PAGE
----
On November 2020, in the judgment of Special Appeal (Recurso Especial) n. 1.894.715/MS, the Third Panel of the Brazilian Superior Court of Justice (Superior Tribunal de Justiça), Brazil`s highest court on non-constitutional matters, rendered an important decision regarding the application of the principle of good faith (princípio da boa-fé objetiva) in relation to the effectiveness of an arbitration clause.
Claimant (Transbarge Navegacion SA) filed the Special Appeal against a judgment of the Court of Appeals of the State of Mato Grosso do Sul, which had applied an arbitration clause in an agreement for the charter of vessels and compelled the parties to arbitration.
In the said Special Appeal, Transbarge alleged that it had filed a lawsuit (ação monitória) for the collection of a debt under a charter agreement because, although the agreement did contain an arbitration clause, the respondent (Serviço de Navegação da Bacia do Prata SA) had previously filed two other lawsuits in court, including a declaratory action for the non-payment of the disputed debt. In this context, claimant pointed to the contradictory behavior of the respondent. Having filed the lawsuits in court instead of going to arbitration, Transbarge considered Serviço de Navegação had waived the arbitration clause, and could not try to enforce it in a new lawsuit in a related matter.
The Third Panel of the Brazilian Superior Court of Justice agreed with Transbarge. The judgment applied the principle of good faith and the doctrine of prohibition of venire contra factum proprium, that is, the prohibition that a party asserts a right in contradiction with its own previous conduct in the same contractual relationship.
The opinion handed down by reporting Justice Paulo de Tarso Sanseverino emphasized that the contracting parties should maintain an ethical posture and behavior throughout the contractual relationship, in line with the case-law of the Superior Court of Justice. In this sense, it is not possible for a party to adopt contradictory attitudes, because the acts of one party raise legitimate expectations on the other contracting party that a certain line of action will be consistent over the life of the contract. Therefore, the behavior of a contracting party over time has relevant legal consequences in the interpretation of the contract.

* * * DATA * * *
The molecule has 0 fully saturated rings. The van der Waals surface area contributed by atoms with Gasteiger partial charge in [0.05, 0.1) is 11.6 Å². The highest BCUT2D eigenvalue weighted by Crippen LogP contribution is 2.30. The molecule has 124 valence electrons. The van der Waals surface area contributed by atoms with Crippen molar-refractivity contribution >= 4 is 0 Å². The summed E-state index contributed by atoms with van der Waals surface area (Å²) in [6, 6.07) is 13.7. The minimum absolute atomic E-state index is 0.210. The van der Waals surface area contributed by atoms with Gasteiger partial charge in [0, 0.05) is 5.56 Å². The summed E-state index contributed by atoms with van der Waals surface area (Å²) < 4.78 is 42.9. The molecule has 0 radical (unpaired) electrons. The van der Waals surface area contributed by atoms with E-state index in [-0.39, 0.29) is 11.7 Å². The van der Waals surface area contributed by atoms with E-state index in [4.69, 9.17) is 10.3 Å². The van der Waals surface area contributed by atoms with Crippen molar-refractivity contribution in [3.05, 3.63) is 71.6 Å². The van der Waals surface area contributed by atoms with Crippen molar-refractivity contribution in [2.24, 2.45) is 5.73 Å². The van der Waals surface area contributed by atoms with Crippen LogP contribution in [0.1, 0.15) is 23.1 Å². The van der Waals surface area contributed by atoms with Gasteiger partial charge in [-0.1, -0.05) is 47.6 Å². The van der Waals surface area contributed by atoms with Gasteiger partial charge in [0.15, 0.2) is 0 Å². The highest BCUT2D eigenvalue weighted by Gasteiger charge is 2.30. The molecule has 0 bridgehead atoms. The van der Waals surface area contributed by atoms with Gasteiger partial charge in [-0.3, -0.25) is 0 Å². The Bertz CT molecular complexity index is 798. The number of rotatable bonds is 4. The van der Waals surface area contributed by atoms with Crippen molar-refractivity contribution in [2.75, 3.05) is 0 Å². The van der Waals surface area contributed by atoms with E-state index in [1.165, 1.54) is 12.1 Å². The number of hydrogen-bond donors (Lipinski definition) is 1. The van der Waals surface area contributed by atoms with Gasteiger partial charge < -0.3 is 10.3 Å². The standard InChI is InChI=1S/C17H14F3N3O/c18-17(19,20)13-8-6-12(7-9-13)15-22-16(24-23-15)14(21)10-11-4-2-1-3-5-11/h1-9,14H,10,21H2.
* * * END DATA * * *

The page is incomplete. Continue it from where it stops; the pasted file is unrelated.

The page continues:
The Panel applied the principle of good faith, as recognized in various doctrines (teoria dos atos próprios, venire contra factum proprium) and enshrined in art. 422 of the Brazilian Civil Code, so that there is a duty of consistency of action among contracting parties and a prohibition of going against one's own acts during the course of the same contractual relationship. In doing so, the Court accepted Transbarge's argument that, by filing the two lawsuits before the Judiciary, Serviço de Navegação had tacitly waived the arbitration clause and induced the other party to understand that the dispute should be resolved by the Judiciary, and no longer by an Arbitral Tribunal.
Moreover, the judgment highlighted that the lack of an express waiver of the arbitration clause was irrelevant, because the party`s contradictory behavior in clear violation of the principle of good faith that rendered the arbitration clause ineffective in the case at hand.
In this context, the Third Panel of the Brazilian Superior Court of Justice granted Transbarge's Special Appeal and remanded the case for the lower courts for a judgment on the merits.
It is important to mention that the Superior Court of Justice is recognized around the world as a very pro-arbitration court, and its case-law was key in turning Brazil into an arbitration-friendly jurisdiction since the enactment of the Brazilian Arbitration Act of 1996 (Law n. 9.307). This judgment in Special Appeal n. 1.894.715/MS should not be regarded in any way as a deviation from this pro-arbitration path. It simply reflects the application of general rules of contract law to the arbitration clause, and shows the importance of the principle of good faith in the interpretation of contracts.
The full opinion of the Superior Court of Justice referred to in this article can be found in the internet, in the original Portuguese language, at: https://scon.stj.jus.br/SCON/jurisprudencia/toc.jsp?livre=1894715&b=ACOR&thesaurus=JURIDICO&p=true
Originally Published by Fonseca E Salles Lima
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